US 4843294 A
Mechanical oscillations of a mechanism containing a stepper motor, such as a solar-array powered spacecraft, are reduced and minimized by the execution of step movements in pairs of steps, the period between steps being equal to one-half of the period of torsional oscillation of the mechanism. Each pair of steps is repeated at needed intervals to maintain desired continuous movement of the portion of elements to be moved, such as the solar array of a spacecraft. In order to account for uncertainty as well as slow change in the period of torsional oscillation, a command unit may be provided for varying the interval between steps in a pair.
1. A method for controlling induced torsional oscillations in a device excited by a stepper motor, said device having a characteristic torsional mode of oscillation with an oscillation period, said method comprising the steps of:
applying a first step signal to said stepper motor at a first time to induce a first step movement of said device in a first direction; and
applying a second step signal to said stepper motor to induce a second step movement in said first direction at a fixed second time following said first time by one-half of said oscillation period of said device, said second step movement for canceling induced oscillations of said device.
2. The method according to claim 1 further including the step of adjusting said second time relative to said first time to adapt to changes in said oscillation period of said device.
3. In a spacecraft having a solar array controlled by a stepper motor, said stepper motor controlled by a stepper motor driver generating repetitive step signals for steadily rotating said solar array, a method for controlling induced torsional oscillations in said array which induces torsional jitter in said spacecraft, said array having a characteristic torsional mode of oscillation with an oscillation period, said method comprising the steps of:
applying a first step signal through said stepper motor driver to said stepper motor at a first time to induce a first step movement of said device in a first direction; and
applying a second step signal to said stepper motor to induce a second step movement in said first direction at a fixed second time following said first time by one-half of said oscillation period of said array, said second step movement for canceling said induced oscillations of said array.
4. The method according to claim 3 further including the step of adjusting said second time relative to said first time to adapt to changes in said oscillation period of said array.
5. A method for controlling induced oscillations in a device excited by a stepper motor, said device having a characteristic mode of oscillation with an oscillation period, said method comprising the steps of:
applying a first step signal to said stepper motor at a first time to induce a first step movement of said device and related induced oscillations; and
applying a second step signal to said stepper motor to induce a second step movement at a fixed second time following said first time by a period related to said oscillation period of said device in a magnitude and a direction causing cancellation of said induced oscillations of said device.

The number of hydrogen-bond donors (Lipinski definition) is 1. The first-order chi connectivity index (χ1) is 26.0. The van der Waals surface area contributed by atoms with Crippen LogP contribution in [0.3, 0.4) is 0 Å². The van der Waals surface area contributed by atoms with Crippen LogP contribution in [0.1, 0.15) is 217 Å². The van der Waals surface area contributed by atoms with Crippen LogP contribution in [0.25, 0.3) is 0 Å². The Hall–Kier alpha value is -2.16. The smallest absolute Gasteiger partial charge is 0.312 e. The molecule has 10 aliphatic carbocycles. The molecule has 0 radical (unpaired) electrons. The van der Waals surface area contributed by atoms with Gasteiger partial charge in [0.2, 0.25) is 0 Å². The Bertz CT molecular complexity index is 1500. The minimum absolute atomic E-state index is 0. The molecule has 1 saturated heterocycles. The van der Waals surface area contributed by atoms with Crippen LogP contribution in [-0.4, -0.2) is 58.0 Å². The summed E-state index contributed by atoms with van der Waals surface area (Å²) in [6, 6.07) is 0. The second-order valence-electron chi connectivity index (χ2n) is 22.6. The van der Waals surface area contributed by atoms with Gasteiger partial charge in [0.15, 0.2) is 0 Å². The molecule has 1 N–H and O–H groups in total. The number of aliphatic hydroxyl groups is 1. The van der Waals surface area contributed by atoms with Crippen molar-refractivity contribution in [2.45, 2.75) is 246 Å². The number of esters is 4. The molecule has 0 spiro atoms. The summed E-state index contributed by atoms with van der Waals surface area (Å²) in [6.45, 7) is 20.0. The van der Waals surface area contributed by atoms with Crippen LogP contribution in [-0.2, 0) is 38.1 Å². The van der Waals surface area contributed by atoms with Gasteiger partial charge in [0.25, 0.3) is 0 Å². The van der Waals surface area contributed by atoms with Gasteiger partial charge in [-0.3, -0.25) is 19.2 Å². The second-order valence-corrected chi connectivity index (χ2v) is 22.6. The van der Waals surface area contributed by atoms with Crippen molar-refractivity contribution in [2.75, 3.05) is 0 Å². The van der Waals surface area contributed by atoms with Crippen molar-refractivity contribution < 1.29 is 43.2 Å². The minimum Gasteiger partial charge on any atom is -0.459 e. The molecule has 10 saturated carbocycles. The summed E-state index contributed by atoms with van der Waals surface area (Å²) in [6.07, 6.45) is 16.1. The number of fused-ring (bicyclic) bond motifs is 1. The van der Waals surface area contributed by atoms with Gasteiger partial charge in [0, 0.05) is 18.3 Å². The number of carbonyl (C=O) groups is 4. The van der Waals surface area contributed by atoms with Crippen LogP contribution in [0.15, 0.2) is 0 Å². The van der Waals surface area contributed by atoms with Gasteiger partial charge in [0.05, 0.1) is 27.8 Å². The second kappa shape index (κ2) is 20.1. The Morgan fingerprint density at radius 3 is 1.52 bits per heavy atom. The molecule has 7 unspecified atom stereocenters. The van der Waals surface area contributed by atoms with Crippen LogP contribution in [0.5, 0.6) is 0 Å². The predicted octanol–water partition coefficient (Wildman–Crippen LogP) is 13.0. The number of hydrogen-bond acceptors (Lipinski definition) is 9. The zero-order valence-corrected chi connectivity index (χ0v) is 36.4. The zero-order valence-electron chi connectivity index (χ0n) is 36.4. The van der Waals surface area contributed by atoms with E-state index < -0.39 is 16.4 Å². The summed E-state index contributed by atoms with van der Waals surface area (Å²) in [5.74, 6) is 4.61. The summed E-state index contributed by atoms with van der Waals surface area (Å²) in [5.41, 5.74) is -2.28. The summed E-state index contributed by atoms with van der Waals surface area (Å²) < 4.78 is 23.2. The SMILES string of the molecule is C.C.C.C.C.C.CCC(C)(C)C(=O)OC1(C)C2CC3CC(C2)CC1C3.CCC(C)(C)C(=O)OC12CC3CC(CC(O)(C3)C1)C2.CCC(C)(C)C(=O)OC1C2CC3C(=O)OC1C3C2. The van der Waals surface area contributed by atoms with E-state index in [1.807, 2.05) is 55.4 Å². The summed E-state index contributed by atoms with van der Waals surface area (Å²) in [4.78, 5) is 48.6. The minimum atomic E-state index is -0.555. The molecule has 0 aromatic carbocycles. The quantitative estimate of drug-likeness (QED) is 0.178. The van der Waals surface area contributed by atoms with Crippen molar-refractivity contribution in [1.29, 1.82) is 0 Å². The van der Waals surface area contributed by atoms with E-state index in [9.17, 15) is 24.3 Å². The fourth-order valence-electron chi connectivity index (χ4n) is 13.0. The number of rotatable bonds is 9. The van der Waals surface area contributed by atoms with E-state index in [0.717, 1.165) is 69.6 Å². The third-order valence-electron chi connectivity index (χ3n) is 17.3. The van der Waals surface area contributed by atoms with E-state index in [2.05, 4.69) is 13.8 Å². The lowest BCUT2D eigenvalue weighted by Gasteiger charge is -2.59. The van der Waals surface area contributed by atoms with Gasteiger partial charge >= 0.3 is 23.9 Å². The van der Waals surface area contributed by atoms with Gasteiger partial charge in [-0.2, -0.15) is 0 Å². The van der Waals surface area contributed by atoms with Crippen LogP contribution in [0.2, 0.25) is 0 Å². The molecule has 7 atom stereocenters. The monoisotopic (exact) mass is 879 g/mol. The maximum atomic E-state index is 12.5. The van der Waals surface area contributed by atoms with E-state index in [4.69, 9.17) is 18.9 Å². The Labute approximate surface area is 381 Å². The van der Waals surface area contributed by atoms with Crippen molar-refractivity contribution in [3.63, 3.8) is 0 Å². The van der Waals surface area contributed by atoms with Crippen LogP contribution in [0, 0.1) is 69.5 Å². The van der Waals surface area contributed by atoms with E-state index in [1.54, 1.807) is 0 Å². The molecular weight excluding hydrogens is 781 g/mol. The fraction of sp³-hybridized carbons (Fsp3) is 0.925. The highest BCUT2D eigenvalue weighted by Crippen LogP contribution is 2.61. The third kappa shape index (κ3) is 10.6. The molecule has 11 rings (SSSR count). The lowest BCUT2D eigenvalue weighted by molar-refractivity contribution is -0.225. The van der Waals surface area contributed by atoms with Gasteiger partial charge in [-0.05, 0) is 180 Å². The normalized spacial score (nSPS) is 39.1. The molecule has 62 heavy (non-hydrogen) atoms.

6. The method according to claim 5 further including the step of adjusting said second time relative to said first time to adapt to changes in said oscillation period of said device.
The invention described herein was made in the performance of work under NASA Contract No. NAS 5-29500 and is subject to the provisions of Section 305 of the National Aeronautics and Space Act of 1958, as amended (72 Stat. 435; 42 USC 2457).
1. Field of the Invention
This invention relates to techniques for controlling the attitude of a spacecraft and more particularly, to controlling spacecraft attitude with minimal vibration. The invention has particular application to spacecraft having large solar arrays in geosynchronous orbit wherein a solar array is continuously tracking the sun, as well as any apparatus where it is desirable to minimize vibration introduced by stepped excitation.
A class of spacecraft known as three-axis stabilized spacecraft employ a solar array to generate power for the spacecraft. The solar array must be maintained in a position normal to the sun to absorb the optimum amount of radiation. Because the solar array must be maintained normal to the sun, a servo controlled stepping mechanism, e.g., a stepping motor in connection with an appropriate gear train, is typically employed to cause the solar array to track the sun while the spacecraft is in constant relative rotation to the sun in an orbit about the earth. Other types of attitude control mechanisms, such as dc motors, prove to be relatively difficult to control and heavy in applications of this class. However, in theory, servo controlled dc motors would not generate oscillation. It is desirable to use stepper motors because stepper motors are relatively simple to control, reliable, lightweight and well adapted to continuous use.
One of the major problems with the use of the stepping motor is that the stepping action can excite a highly flexible array such that oscillation is induced within the spacecraft. The induced oscillation is particularly critical in spacecraft where absolute platform stability is desirable or required, such as platforms for high resolution optical imaging systems. Vibrations can cause deterioration of any inertia-sensitive operations of a spacecraft. Therefore, it is desirable to solve the problem of induced oscillation caused by a stepper motor.